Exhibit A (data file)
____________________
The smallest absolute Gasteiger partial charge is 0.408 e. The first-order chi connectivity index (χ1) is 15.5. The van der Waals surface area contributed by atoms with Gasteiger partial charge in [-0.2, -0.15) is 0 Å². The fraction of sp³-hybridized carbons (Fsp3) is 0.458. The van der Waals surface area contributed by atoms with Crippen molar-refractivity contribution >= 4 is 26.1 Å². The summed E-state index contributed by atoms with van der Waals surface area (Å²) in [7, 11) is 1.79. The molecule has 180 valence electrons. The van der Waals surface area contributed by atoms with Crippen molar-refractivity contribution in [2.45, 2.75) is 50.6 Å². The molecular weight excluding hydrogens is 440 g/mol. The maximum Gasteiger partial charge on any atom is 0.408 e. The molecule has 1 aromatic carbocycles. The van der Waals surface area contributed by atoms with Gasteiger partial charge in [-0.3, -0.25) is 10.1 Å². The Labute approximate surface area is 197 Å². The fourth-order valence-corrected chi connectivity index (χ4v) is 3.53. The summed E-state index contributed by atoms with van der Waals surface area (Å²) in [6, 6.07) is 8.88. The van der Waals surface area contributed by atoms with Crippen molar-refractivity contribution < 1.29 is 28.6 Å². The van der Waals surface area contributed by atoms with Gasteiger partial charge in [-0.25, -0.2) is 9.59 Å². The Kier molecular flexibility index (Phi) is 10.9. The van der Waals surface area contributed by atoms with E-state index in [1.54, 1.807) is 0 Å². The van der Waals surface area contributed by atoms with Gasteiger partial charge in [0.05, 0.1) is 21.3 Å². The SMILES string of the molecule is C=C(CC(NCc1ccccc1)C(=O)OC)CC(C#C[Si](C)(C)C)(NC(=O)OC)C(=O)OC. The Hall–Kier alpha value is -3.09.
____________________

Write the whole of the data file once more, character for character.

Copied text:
The smallest absolute Gasteiger partial charge is 0.408 e. The first-order chi connectivity index (χ1) is 15.5. The van der Waals surface area contributed by atoms with Gasteiger partial charge in [-0.2, -0.15) is 0 Å². The fraction of sp³-hybridized carbons (Fsp3) is 0.458. The van der Waals surface area contributed by atoms with Crippen molar-refractivity contribution >= 4 is 26.1 Å². The summed E-state index contributed by atoms with van der Waals surface area (Å²) in [7, 11) is 1.79. The molecule has 180 valence electrons. The van der Waals surface area contributed by atoms with Crippen molar-refractivity contribution in [2.45, 2.75) is 50.6 Å². The molecular weight excluding hydrogens is 440 g/mol. The maximum Gasteiger partial charge on any atom is 0.408 e. The molecule has 1 aromatic carbocycles. The van der Waals surface area contributed by atoms with Gasteiger partial charge in [-0.3, -0.25) is 10.1 Å². The Labute approximate surface area is 197 Å². The fourth-order valence-corrected chi connectivity index (χ4v) is 3.53. The summed E-state index contributed by atoms with van der Waals surface area (Å²) in [6, 6.07) is 8.88. The van der Waals surface area contributed by atoms with Crippen molar-refractivity contribution < 1.29 is 28.6 Å². The van der Waals surface area contributed by atoms with Gasteiger partial charge in [-0.25, -0.2) is 9.59 Å². The Kier molecular flexibility index (Phi) is 10.9. The van der Waals surface area contributed by atoms with E-state index in [1.54, 1.807) is 0 Å². The van der Waals surface area contributed by atoms with Gasteiger partial charge in [0.05, 0.1) is 21.3 Å². The SMILES string of the molecule is C=C(CC(NCc1ccccc1)C(=O)OC)CC(C#C[Si](C)(C)C)(NC(=O)OC)C(=O)OC. The Hall–Kier alpha value is -3.09.